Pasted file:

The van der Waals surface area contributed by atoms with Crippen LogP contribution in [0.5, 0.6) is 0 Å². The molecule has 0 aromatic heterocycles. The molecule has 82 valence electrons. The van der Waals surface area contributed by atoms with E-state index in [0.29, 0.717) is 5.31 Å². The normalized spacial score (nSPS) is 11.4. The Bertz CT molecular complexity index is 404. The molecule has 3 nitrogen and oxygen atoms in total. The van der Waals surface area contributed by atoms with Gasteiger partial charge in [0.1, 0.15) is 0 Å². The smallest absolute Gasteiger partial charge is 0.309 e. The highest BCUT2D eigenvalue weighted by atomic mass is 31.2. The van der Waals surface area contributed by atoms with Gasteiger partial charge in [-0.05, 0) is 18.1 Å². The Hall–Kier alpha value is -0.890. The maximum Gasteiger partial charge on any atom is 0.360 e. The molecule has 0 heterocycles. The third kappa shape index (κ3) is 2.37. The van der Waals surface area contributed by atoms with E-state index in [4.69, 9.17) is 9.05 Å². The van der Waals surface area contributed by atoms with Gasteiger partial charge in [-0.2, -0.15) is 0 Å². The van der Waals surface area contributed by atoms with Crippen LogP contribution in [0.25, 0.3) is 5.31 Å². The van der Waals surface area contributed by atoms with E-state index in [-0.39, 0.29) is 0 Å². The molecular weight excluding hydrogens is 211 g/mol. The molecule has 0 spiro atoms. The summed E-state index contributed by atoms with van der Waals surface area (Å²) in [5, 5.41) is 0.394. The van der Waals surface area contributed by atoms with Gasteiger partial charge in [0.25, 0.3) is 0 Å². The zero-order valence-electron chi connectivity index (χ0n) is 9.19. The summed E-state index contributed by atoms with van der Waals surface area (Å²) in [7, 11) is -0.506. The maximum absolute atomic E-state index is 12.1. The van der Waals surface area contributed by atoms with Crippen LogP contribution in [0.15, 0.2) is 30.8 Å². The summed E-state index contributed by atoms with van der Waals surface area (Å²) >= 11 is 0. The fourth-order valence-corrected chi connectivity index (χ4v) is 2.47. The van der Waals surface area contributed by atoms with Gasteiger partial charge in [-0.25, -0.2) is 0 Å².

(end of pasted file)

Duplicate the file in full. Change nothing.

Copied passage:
The van der Waals surface area contributed by atoms with Crippen LogP contribution in [0.5, 0.6) is 0 Å². The molecule has 0 aromatic heterocycles. The molecule has 82 valence electrons. The van der Waals surface area contributed by atoms with E-state index in [0.29, 0.717) is 5.31 Å². The normalized spacial score (nSPS) is 11.4. The Bertz CT molecular complexity index is 404. The molecule has 3 nitrogen and oxygen atoms in total. The van der Waals surface area contributed by atoms with Gasteiger partial charge in [0.1, 0.15) is 0 Å². The smallest absolute Gasteiger partial charge is 0.309 e. The highest BCUT2D eigenvalue weighted by atomic mass is 31.2. The van der Waals surface area contributed by atoms with Gasteiger partial charge in [-0.05, 0) is 18.1 Å². The Hall–Kier alpha value is -0.890. The maximum Gasteiger partial charge on any atom is 0.360 e. The molecule has 0 heterocycles. The third kappa shape index (κ3) is 2.37. The van der Waals surface area contributed by atoms with E-state index in [4.69, 9.17) is 9.05 Å². The van der Waals surface area contributed by atoms with Gasteiger partial charge in [-0.2, -0.15) is 0 Å². The van der Waals surface area contributed by atoms with Crippen LogP contribution in [0.25, 0.3) is 5.31 Å². The van der Waals surface area contributed by atoms with E-state index in [-0.39, 0.29) is 0 Å². The molecular weight excluding hydrogens is 211 g/mol. The molecule has 0 spiro atoms. The summed E-state index contributed by atoms with van der Waals surface area (Å²) in [5, 5.41) is 0.394. The van der Waals surface area contributed by atoms with Gasteiger partial charge in [0.25, 0.3) is 0 Å². The zero-order valence-electron chi connectivity index (χ0n) is 9.19. The summed E-state index contributed by atoms with van der Waals surface area (Å²) in [7, 11) is -0.506. The maximum absolute atomic E-state index is 12.1. The van der Waals surface area contributed by atoms with Crippen LogP contribution in [0.15, 0.2) is 30.8 Å². The summed E-state index contributed by atoms with van der Waals surface area (Å²) >= 11 is 0. The fourth-order valence-corrected chi connectivity index (χ4v) is 2.47. The van der Waals surface area contributed by atoms with Gasteiger partial charge in [-0.25, -0.2) is 0 Å².